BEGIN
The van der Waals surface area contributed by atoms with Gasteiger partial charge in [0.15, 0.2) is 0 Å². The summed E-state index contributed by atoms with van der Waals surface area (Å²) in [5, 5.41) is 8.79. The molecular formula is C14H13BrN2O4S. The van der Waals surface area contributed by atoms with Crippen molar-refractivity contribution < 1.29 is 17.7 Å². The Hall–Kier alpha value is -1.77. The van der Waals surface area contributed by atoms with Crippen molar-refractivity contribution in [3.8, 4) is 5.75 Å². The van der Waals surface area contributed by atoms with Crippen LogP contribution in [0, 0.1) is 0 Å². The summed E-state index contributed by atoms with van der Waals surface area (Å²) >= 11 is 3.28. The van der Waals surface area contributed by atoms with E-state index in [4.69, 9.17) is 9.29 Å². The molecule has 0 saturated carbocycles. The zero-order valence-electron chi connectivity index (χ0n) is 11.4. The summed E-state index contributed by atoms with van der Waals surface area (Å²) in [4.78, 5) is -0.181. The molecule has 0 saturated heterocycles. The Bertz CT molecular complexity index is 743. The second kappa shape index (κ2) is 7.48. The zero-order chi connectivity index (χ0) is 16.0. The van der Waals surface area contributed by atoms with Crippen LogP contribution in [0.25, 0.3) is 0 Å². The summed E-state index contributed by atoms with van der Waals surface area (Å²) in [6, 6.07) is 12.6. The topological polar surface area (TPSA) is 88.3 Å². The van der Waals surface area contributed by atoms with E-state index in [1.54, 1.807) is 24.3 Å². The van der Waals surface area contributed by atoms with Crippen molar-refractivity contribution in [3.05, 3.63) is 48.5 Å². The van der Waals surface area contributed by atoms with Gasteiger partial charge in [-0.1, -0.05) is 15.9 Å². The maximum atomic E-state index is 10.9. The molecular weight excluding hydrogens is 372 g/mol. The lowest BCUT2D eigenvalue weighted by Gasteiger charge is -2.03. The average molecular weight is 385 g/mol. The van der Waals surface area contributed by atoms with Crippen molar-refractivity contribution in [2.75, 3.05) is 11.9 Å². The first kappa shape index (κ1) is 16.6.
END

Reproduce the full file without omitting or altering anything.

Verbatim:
The van der Waals surface area contributed by atoms with Gasteiger partial charge in [0.15, 0.2) is 0 Å². The summed E-state index contributed by atoms with van der Waals surface area (Å²) in [5, 5.41) is 8.79. The molecular formula is C14H13BrN2O4S. The van der Waals surface area contributed by atoms with Crippen molar-refractivity contribution < 1.29 is 17.7 Å². The Hall–Kier alpha value is -1.77. The van der Waals surface area contributed by atoms with Crippen molar-refractivity contribution in [3.8, 4) is 5.75 Å². The van der Waals surface area contributed by atoms with Crippen LogP contribution in [0, 0.1) is 0 Å². The summed E-state index contributed by atoms with van der Waals surface area (Å²) >= 11 is 3.28. The van der Waals surface area contributed by atoms with E-state index in [4.69, 9.17) is 9.29 Å². The molecule has 0 saturated carbocycles. The zero-order valence-electron chi connectivity index (χ0n) is 11.4. The summed E-state index contributed by atoms with van der Waals surface area (Å²) in [4.78, 5) is -0.181. The molecule has 0 saturated heterocycles. The Bertz CT molecular complexity index is 743. The second kappa shape index (κ2) is 7.48. The zero-order chi connectivity index (χ0) is 16.0. The van der Waals surface area contributed by atoms with Crippen LogP contribution in [0.25, 0.3) is 0 Å². The summed E-state index contributed by atoms with van der Waals surface area (Å²) in [6, 6.07) is 12.6. The topological polar surface area (TPSA) is 88.3 Å². The van der Waals surface area contributed by atoms with E-state index in [1.54, 1.807) is 24.3 Å². The van der Waals surface area contributed by atoms with Crippen molar-refractivity contribution in [3.05, 3.63) is 48.5 Å². The van der Waals surface area contributed by atoms with Gasteiger partial charge in [-0.1, -0.05) is 15.9 Å². The maximum atomic E-state index is 10.9. The molecular weight excluding hydrogens is 372 g/mol. The lowest BCUT2D eigenvalue weighted by Gasteiger charge is -2.03. The average molecular weight is 385 g/mol. The van der Waals surface area contributed by atoms with Crippen molar-refractivity contribution in [2.75, 3.05) is 11.9 Å². The first kappa shape index (κ1) is 16.6.